If you have RSAs and your employer allows for early exercising, you can early exercise and file an 83(b) as well. In this case, your exercise price is zero and the shares associated with your RSAs have an FMV in accordance with your 409A. The difference between zero and your FMV is the FMV, so you will pay ordinary income tax on the FMV of your shares.

You file an 83(b) when you receive shares by exercise early. It looks like this: when you early exercise your options or RSAs, you take receipt of shares, which allows you to file the 83(b). If you receive RSUs, you cannot early exercise because RSUs represent a unit award. When you file the 83(b) election, you are incurring the tax of receiving shares today. If you fail to file the 83(b) election, you will be subject to taxes on your vesting date based on the FMV of your shares when you vested, which is exactly the situation you are trying to avoid. Additionally, if you fail to file the 83(b) election properly, you will get no benefit on the capital gains side of the house.

When you file your 83(b) election, your holding period starts even though your shares have not vested. If you have NSOs or restricted stock, you have begun to qualify for long-term capital gains treatment. If you do not early exercise, two adverse situations may occur:

  1. You do not start the clock for long term capital gains treatment until you vest, exercise, and receive your shares.
  2. If you have Non-Qualified Stock Options (NSOs) or RSAs, when you vest and receive your shares, you will pay ordinary income tax on the FMV of your stock at that point in time, which may be much higher than if you had early exercised years before vesting. Now the potential spread that could one day qualify for capital gains tax treatment could be smaller.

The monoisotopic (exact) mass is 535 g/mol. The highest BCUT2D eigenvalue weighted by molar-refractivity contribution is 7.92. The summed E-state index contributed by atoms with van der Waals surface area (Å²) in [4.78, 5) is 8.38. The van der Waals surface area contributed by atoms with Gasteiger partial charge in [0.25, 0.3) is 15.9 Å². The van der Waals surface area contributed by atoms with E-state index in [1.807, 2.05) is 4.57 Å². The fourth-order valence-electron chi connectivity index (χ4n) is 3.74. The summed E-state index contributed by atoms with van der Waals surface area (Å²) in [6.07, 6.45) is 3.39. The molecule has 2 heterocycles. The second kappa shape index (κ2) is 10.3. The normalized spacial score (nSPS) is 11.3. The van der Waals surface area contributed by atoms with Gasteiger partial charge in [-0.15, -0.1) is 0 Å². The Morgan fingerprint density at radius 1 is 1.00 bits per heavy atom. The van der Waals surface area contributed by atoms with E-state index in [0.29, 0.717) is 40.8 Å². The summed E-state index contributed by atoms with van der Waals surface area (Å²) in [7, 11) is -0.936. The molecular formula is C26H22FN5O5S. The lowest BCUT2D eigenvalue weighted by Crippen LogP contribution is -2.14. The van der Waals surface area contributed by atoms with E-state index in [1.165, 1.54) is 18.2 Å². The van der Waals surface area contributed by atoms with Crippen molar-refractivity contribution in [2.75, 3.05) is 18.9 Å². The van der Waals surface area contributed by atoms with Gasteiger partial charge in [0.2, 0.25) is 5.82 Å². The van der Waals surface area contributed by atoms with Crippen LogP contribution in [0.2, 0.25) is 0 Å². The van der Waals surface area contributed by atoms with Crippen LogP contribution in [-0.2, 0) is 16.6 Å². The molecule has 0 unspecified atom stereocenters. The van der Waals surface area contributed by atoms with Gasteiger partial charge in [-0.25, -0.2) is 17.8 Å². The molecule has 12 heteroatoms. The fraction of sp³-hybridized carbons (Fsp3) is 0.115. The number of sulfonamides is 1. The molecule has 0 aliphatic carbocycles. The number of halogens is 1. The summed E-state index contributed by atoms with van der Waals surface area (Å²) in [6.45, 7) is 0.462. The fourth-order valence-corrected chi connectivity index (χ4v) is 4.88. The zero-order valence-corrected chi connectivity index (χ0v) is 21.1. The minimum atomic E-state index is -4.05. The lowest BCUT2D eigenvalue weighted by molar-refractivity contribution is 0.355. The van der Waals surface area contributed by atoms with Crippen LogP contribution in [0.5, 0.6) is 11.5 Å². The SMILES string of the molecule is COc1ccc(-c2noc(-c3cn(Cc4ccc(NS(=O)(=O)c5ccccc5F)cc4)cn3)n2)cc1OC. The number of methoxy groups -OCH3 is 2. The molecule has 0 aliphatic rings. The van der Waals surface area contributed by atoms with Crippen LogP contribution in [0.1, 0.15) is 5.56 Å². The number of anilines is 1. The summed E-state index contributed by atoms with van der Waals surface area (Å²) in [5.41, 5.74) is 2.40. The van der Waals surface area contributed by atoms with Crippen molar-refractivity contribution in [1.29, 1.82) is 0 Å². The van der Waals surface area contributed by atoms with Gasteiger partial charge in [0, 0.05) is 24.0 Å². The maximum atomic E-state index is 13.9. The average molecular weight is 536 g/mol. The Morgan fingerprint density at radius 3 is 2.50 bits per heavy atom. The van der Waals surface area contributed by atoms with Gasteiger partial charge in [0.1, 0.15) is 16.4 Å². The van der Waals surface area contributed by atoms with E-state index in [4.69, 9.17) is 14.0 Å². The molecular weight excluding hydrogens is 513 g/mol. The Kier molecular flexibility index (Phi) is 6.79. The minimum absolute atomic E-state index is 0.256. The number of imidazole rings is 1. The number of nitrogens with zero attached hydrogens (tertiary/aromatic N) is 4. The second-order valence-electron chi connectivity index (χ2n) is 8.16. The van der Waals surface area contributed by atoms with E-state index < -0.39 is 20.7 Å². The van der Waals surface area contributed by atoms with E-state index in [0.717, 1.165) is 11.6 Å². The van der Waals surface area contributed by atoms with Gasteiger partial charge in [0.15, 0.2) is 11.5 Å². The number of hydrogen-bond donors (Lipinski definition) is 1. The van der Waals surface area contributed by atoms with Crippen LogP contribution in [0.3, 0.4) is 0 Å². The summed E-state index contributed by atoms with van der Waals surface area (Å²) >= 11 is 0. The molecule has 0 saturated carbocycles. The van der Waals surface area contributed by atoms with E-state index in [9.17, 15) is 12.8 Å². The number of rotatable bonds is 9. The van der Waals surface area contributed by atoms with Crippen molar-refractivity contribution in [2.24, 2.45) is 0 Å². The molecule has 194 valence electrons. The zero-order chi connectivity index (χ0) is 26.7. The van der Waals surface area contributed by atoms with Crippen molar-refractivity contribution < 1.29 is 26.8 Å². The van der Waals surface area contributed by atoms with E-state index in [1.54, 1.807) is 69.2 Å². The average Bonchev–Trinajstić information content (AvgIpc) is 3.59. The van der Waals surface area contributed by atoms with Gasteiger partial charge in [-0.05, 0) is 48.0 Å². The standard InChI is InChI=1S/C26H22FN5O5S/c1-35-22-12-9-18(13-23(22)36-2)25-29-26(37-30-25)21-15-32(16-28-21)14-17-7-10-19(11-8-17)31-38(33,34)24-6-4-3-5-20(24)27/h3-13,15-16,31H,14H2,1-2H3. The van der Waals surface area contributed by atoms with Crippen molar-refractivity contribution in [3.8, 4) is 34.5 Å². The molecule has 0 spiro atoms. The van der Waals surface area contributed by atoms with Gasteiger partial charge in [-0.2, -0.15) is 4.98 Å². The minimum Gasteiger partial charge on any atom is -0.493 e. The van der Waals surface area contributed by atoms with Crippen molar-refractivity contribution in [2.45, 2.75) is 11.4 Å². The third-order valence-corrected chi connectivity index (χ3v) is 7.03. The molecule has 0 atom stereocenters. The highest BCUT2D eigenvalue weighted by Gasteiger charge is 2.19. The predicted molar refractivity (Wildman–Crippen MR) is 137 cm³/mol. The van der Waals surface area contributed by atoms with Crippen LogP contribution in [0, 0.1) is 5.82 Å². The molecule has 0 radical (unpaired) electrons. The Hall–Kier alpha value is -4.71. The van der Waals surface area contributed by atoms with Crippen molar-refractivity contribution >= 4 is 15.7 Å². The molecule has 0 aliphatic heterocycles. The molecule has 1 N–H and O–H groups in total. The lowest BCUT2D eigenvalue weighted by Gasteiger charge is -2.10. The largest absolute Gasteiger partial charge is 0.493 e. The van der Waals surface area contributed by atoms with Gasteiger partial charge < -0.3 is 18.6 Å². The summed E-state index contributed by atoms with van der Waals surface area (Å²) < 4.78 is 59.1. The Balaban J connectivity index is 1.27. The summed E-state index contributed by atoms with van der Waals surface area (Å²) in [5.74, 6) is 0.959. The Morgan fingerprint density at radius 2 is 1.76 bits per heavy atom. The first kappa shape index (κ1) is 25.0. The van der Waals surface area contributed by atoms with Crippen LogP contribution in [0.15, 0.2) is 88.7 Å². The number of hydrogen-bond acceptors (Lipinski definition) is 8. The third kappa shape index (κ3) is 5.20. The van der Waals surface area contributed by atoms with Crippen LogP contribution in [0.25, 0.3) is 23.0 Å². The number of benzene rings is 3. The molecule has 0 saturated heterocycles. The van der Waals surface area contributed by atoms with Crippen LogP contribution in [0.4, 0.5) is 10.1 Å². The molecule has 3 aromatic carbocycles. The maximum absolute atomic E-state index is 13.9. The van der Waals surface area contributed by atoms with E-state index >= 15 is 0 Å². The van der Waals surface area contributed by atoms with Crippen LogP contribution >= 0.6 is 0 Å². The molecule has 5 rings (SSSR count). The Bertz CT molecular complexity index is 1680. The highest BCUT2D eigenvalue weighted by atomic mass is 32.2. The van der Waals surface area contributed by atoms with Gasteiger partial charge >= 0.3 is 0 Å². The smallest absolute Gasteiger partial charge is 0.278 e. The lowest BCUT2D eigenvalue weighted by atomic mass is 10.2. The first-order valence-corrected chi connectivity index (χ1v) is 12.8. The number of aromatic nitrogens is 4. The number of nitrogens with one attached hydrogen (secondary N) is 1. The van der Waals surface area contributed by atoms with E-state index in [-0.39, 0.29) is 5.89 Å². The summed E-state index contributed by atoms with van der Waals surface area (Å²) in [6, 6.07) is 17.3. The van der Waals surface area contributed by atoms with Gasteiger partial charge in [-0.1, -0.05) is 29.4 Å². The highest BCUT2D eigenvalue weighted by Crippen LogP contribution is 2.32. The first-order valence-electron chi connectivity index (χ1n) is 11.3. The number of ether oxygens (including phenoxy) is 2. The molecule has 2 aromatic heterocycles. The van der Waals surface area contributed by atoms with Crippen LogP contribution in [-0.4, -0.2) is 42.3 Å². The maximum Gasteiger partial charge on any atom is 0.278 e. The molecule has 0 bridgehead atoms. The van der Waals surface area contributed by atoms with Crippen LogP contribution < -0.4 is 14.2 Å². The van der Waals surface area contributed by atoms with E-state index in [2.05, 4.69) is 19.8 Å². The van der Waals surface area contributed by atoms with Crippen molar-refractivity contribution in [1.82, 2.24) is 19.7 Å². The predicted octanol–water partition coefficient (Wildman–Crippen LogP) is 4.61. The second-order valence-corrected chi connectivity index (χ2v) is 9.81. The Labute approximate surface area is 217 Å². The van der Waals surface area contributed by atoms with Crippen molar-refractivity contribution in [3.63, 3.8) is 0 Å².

There are a few nuances and common misconceptions that go along with early exercising:

  • You can early exercise a portion of your SBC, so you can choose to early exercise 25% or 50% if you would like.
  • The primary tax many look to avoid with early exercising is the Alternative Minimum Tax (AMT). If you hold ISOs, you could be subject to AMT, which taxes the paper gains on your options at exercise. You can think about AMT as a 26% – 28% tax on the difference between your exercise price and your FMV. When you early exercise, that difference is zero or close to zero, so many avoid AMT altogether with this strategy. You can read more on AMT here.
  • You cannot start the clock early on qualifying for long-term capital gains tax treatment if you have ISOs. The primary motivation to early exercise ISOs is to minimize your tax burden by avoiding (or at the very least, minimizing) AMT. You can ask a tax professional to clarify. As we understand it, the reason is that the tax code for ISOs exclusively covers 83(b) elections in relation to AMT. The long-term capital gains clock only starts at the time of early exercise if you have NSOs or RSAs.